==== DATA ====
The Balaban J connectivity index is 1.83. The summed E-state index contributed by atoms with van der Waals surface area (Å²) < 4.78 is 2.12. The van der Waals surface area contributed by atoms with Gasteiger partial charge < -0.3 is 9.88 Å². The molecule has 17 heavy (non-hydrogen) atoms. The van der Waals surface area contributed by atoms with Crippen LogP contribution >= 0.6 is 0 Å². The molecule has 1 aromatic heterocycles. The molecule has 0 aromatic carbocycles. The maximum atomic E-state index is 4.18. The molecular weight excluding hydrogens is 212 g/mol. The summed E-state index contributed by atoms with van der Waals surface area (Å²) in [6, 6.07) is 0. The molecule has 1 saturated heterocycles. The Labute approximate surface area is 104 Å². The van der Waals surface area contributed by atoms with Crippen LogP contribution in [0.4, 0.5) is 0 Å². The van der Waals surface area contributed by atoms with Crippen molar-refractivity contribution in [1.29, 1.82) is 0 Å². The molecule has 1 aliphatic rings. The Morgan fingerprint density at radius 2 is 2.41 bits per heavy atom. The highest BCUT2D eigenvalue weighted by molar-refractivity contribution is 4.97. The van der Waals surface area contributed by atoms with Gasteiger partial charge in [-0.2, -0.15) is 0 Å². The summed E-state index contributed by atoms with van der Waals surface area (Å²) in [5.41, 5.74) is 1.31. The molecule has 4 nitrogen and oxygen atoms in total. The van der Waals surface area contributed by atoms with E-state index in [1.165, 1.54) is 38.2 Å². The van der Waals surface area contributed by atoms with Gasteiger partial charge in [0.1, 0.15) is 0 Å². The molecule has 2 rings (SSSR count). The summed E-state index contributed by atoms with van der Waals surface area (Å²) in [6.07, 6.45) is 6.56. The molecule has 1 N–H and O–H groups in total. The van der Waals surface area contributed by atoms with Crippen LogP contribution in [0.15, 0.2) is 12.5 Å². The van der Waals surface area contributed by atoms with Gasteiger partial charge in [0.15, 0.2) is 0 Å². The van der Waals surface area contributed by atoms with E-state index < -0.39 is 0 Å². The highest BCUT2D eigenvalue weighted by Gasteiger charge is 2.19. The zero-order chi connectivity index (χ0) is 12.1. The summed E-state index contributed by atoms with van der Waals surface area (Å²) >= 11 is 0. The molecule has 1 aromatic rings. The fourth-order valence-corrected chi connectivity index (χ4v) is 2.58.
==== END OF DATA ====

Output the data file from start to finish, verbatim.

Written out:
The Balaban J connectivity index is 1.83. The summed E-state index contributed by atoms with van der Waals surface area (Å²) < 4.78 is 2.12. The van der Waals surface area contributed by atoms with Gasteiger partial charge < -0.3 is 9.88 Å². The molecule has 17 heavy (non-hydrogen) atoms. The van der Waals surface area contributed by atoms with Crippen LogP contribution >= 0.6 is 0 Å². The molecule has 1 aromatic heterocycles. The molecule has 0 aromatic carbocycles. The maximum atomic E-state index is 4.18. The molecular weight excluding hydrogens is 212 g/mol. The summed E-state index contributed by atoms with van der Waals surface area (Å²) in [6, 6.07) is 0. The molecule has 1 saturated heterocycles. The Labute approximate surface area is 104 Å². The van der Waals surface area contributed by atoms with Crippen LogP contribution in [0.4, 0.5) is 0 Å². The van der Waals surface area contributed by atoms with Crippen molar-refractivity contribution in [1.29, 1.82) is 0 Å². The molecule has 1 aliphatic rings. The Morgan fingerprint density at radius 2 is 2.41 bits per heavy atom. The highest BCUT2D eigenvalue weighted by molar-refractivity contribution is 4.97. The van der Waals surface area contributed by atoms with Gasteiger partial charge in [-0.2, -0.15) is 0 Å². The summed E-state index contributed by atoms with van der Waals surface area (Å²) in [5.41, 5.74) is 1.31. The molecule has 4 nitrogen and oxygen atoms in total. The van der Waals surface area contributed by atoms with E-state index in [1.165, 1.54) is 38.2 Å². The van der Waals surface area contributed by atoms with Gasteiger partial charge in [0.1, 0.15) is 0 Å². The molecule has 2 rings (SSSR count). The summed E-state index contributed by atoms with van der Waals surface area (Å²) in [6.07, 6.45) is 6.56. The molecule has 1 N–H and O–H groups in total. The van der Waals surface area contributed by atoms with Crippen LogP contribution in [0.15, 0.2) is 12.5 Å². The van der Waals surface area contributed by atoms with Gasteiger partial charge in [0.15, 0.2) is 0 Å². The van der Waals surface area contributed by atoms with E-state index < -0.39 is 0 Å². The highest BCUT2D eigenvalue weighted by Gasteiger charge is 2.19. The zero-order chi connectivity index (χ0) is 12.1. The summed E-state index contributed by atoms with van der Waals surface area (Å²) >= 11 is 0. The molecule has 1 aromatic rings. The fourth-order valence-corrected chi connectivity index (χ4v) is 2.58.